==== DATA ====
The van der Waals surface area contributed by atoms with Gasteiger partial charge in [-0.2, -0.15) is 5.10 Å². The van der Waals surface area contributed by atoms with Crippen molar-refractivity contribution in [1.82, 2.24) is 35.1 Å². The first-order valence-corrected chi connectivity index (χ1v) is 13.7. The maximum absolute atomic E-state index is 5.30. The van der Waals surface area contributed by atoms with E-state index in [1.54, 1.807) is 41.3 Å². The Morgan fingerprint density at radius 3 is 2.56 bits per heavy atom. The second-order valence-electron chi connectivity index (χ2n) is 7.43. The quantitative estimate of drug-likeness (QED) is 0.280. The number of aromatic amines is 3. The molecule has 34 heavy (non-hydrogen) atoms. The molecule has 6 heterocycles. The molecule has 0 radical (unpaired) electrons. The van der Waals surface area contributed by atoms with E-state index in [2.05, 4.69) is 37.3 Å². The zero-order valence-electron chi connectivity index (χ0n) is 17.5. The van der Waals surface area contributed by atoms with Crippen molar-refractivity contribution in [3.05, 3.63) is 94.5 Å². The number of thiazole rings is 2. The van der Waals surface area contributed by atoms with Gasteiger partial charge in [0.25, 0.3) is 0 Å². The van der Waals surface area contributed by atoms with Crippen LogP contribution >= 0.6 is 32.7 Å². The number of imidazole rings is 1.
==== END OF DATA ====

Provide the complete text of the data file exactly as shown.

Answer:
The van der Waals surface area contributed by atoms with Gasteiger partial charge in [-0.2, -0.15) is 5.10 Å². The van der Waals surface area contributed by atoms with Crippen molar-refractivity contribution in [1.82, 2.24) is 35.1 Å². The first-order valence-corrected chi connectivity index (χ1v) is 13.7. The maximum absolute atomic E-state index is 5.30. The van der Waals surface area contributed by atoms with E-state index in [1.54, 1.807) is 41.3 Å². The Morgan fingerprint density at radius 3 is 2.56 bits per heavy atom. The second-order valence-electron chi connectivity index (χ2n) is 7.43. The quantitative estimate of drug-likeness (QED) is 0.280. The number of aromatic amines is 3. The molecule has 34 heavy (non-hydrogen) atoms. The molecule has 6 heterocycles. The molecule has 0 radical (unpaired) electrons. The van der Waals surface area contributed by atoms with E-state index in [2.05, 4.69) is 37.3 Å². The zero-order valence-electron chi connectivity index (χ0n) is 17.5. The van der Waals surface area contributed by atoms with Crippen molar-refractivity contribution in [3.05, 3.63) is 94.5 Å². The number of thiazole rings is 2. The van der Waals surface area contributed by atoms with Gasteiger partial charge in [0.25, 0.3) is 0 Å². The van der Waals surface area contributed by atoms with Crippen LogP contribution >= 0.6 is 32.7 Å². The number of imidazole rings is 1.